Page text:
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How Zapier Went From 0 to 250,000 Users with Wade Foster

WADE FOSTER FC RS 14

how to raise money for your business - wade foster interview

Are you looking for inspiration and specific tactics and strategies to grow your business? Want to know how to raise money for your business?

Trent interviews Wade Foster, the CEO and one of the co-founders of a rapidly growing company called Zapier. Zapier integrates SaaS tools from different vendors using triggers and actions.  It currently works with 300+ SaaS apps and is growing by about 10 apps per month.

Zapier has about 250,000 users and has raised $1.2 million. Among the investors are 2 of the most prominent venture capitalists in the Silicon Valley.

Listen now and you’ll hear Wade and I talk about:

  • (03:00)  Introductions
  • (06:45)  What did you do at the very start to test the idea?
  • (14:10)  What did you do after you signed up the first few users?
  • (15:30)  How long did it take to get to 1000 users?
  • (13:00)  What did you do after reaching 1000 users?
  • (17:30)  What was it like to be a part of Y-Combinator?
  • (19:00)  What had you accomplished by the end of the 3 months?
  • (22:00)  Tell us about the process of raising money.
  • (26:00)  What did you do with the money you raised?
  • (27:00)  What kinds of marketing activities worked for you?
  • (29:00)  What are some of the impacts of more integrations?
  • (30:00)  Tell me about the biggest mistake you’d made by this point.
  • (32:00)  How did you go about getting more integrations and users?
  • (34:30)  Why did you decide to be a virtual company instead of having an office?
  • (38:00)  What are the pros & cons of having a VC on board?

Resources Mentioned

More About This Episode

The Bright Ideas podcast is the podcast for business owners and marketers who want to discover how to use online marketing and sales automation tactics to massively grow their business.

It’s designed to help marketing agencies and small business owners discover which online marketing strategies are working most effectively today – all from the mouths of expert entrepreneurs who are already making it big.

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Transcript

Trent:
Hey there bright idea hunters. Welcome to episode 151 of the Bright Ideas Podcast, I am your host Trent Dyrsmid and this is the podcast where we help entrepreneurs to discover ways to use digital marketing and marketing automation, to dramatically increase the growth of their businesses.

If you are an entrepreneur and you are looking for proven tactics and strategies to help you increase traffic, conversions and profits, well my friends you are in the right place. How do I make good on that promise? What I do is I bring proven experts onto the show and I get them to explain to me exactly the tactics and strategies that they use to achieve the results that they’ve achieved. In other words I find someone for you, who have been super successful and you get to look over their shoulders, with hindsight to their benefit and see exactly how they got where they arrived.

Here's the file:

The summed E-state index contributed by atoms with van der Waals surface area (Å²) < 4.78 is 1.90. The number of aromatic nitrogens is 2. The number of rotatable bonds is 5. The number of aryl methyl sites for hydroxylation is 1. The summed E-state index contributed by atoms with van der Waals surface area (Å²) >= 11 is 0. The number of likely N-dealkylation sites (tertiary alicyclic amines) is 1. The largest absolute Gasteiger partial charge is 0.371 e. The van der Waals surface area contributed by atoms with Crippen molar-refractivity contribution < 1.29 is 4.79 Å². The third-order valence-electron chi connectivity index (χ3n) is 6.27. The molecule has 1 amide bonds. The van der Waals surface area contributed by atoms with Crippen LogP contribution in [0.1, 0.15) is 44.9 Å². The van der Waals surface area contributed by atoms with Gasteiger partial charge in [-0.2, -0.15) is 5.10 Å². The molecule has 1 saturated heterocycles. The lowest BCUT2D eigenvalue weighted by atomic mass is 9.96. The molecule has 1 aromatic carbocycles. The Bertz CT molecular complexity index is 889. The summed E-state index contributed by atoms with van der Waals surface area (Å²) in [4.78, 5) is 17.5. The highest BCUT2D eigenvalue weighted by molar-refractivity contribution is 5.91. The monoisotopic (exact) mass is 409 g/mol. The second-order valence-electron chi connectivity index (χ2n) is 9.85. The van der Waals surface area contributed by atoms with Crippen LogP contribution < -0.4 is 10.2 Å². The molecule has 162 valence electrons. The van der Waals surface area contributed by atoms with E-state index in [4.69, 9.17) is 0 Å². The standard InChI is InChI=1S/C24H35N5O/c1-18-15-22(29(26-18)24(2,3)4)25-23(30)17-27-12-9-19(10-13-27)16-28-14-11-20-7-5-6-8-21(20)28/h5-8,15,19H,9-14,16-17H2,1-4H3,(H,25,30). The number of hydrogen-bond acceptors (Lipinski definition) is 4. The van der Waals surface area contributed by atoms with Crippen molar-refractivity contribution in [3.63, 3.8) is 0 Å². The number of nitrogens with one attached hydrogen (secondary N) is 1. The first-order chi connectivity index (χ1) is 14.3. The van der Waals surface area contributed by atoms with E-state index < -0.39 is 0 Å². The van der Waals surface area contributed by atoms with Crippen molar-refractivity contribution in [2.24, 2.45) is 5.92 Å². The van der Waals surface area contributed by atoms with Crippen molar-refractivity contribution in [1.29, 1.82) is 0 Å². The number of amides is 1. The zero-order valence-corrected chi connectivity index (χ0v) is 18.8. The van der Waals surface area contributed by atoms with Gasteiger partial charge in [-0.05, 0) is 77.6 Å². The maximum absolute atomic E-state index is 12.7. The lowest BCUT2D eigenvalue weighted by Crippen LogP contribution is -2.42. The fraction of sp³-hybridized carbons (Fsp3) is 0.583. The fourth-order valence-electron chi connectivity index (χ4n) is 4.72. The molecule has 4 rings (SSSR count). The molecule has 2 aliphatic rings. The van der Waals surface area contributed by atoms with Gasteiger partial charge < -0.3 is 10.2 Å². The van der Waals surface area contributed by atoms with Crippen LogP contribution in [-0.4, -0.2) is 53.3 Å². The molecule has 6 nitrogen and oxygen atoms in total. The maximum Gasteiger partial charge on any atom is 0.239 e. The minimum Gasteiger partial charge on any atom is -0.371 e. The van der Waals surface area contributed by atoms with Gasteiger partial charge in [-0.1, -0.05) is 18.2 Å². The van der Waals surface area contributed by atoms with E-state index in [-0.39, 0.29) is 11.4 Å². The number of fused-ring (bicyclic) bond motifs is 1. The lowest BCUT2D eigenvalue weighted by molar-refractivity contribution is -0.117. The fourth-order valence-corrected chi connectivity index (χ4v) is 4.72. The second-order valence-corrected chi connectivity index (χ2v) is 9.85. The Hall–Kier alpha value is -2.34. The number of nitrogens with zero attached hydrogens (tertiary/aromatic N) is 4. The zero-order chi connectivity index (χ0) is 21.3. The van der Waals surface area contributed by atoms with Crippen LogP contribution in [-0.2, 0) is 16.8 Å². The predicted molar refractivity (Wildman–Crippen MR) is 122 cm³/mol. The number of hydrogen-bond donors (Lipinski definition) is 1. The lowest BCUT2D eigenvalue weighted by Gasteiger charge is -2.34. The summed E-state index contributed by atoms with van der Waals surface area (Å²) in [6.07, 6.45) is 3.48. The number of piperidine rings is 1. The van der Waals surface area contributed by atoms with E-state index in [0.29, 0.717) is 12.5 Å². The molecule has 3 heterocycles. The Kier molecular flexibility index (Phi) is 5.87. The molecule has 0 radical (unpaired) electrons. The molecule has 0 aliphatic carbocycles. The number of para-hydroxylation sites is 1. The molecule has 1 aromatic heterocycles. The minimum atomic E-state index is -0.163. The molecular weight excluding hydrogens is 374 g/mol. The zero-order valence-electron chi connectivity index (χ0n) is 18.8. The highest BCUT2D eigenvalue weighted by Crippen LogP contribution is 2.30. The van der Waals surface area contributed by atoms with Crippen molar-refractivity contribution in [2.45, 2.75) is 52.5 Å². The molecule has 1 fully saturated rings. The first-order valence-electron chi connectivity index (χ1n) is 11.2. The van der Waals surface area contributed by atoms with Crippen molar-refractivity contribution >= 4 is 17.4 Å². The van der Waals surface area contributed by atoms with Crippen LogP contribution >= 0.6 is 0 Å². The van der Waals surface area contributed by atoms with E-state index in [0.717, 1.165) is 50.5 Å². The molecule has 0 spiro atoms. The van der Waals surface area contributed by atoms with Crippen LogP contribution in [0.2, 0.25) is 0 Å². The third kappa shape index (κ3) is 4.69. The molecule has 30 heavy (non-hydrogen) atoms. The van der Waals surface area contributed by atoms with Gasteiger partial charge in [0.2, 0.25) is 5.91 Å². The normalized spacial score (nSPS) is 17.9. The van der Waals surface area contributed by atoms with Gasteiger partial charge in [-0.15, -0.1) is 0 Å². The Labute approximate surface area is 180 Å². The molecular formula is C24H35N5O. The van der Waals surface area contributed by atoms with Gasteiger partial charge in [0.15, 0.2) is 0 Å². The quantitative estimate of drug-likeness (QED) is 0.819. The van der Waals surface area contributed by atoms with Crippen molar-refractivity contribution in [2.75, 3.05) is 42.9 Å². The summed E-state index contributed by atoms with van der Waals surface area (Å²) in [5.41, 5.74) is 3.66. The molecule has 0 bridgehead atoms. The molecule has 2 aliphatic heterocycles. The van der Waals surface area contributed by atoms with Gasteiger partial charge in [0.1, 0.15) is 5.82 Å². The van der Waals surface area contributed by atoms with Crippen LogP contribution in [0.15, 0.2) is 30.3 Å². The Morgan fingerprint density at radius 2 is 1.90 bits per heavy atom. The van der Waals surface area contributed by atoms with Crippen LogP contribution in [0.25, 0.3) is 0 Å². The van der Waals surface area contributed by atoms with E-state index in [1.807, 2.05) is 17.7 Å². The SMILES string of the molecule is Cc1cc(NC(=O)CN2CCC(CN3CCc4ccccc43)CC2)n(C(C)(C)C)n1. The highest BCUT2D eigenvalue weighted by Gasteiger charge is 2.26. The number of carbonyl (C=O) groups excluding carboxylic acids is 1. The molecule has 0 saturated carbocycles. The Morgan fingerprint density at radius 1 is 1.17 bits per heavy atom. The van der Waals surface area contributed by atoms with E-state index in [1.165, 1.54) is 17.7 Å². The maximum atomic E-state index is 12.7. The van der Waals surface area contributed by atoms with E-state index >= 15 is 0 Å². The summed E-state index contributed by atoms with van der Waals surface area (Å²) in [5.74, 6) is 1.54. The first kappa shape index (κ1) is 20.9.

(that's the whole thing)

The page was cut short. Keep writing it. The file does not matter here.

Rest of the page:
In this episode I’m very pleased to announce that my guest is a fellow by the name of Wade Foster, who is the CEO and one of the co-founders of a very rapidly growing company called Zapier. They have about 250 000 users, they have raised 1.2 million dollars and among the investors are two of Silicon Valley’s most prominent venture capitalists.

In this interview Wade is going to share with me the story of how they got started, how they found the idea, how they tested the idea, how they got their first 1000 users, how they got into Y-Combinator, what it was like to be in Y-Combinator, it’s a pretty exciting thing to be part of to say the least and so much more. So if you’re looking for some inspiration, or you are looking for specific tactics and strategies to grow your own business you are going to absolutely love this interview. Get your pen and paper ready because there’s going to be lots of notes that you’re going to want to take.

Before we do that: quick announcement: I’m constantly emailed by people asking me what tools and resources I use to run my businesses. I have made a list of all them and on that page some of them are affiliate links so if you to GrabTrentsBonus.com and you choose to use any of those affiliate links to buy whatever software that it is, my way of expressing my thanks to you for doing so and there’s instructions at GrabTrentsbonus.com for this.

Just send me the email receipt for the purchase you made will verify that our affiliate link was in fact credited
and you’ll have the opportunity to choose from of some of my paid products and I’ll just give one of those to you as a free bonus as a thank you for using that link. With that said please join me in welcoming Wade to the show. Hey Wade, welcome to the show.

Wade:
Hey Trent, thanks for having me.

Trent:
No problem at all, thanks for making some time to come on. We’re going to talk about the story of how you’ve grown Zapier and you can tell me if I pronounce that properly enough.

Wade:
Zapier makes you happier, is the trick.

Trent:
Being from Canada, I’ve got the French-Canadian thing in the back whenever I see ‘ier”.

Wade:
Yeah, you’re not the only one.

Trent:
Probably not. There is probably some folks listening to this who don’t know what Zapier is yet. We’re going to get into that and it’s an app that I use I think is really, really cool but before we get into that stuff and the story of how you build it, let’s first introduce you, who are you and for the folks in my audience who don’t know you are, who are you and what do you do?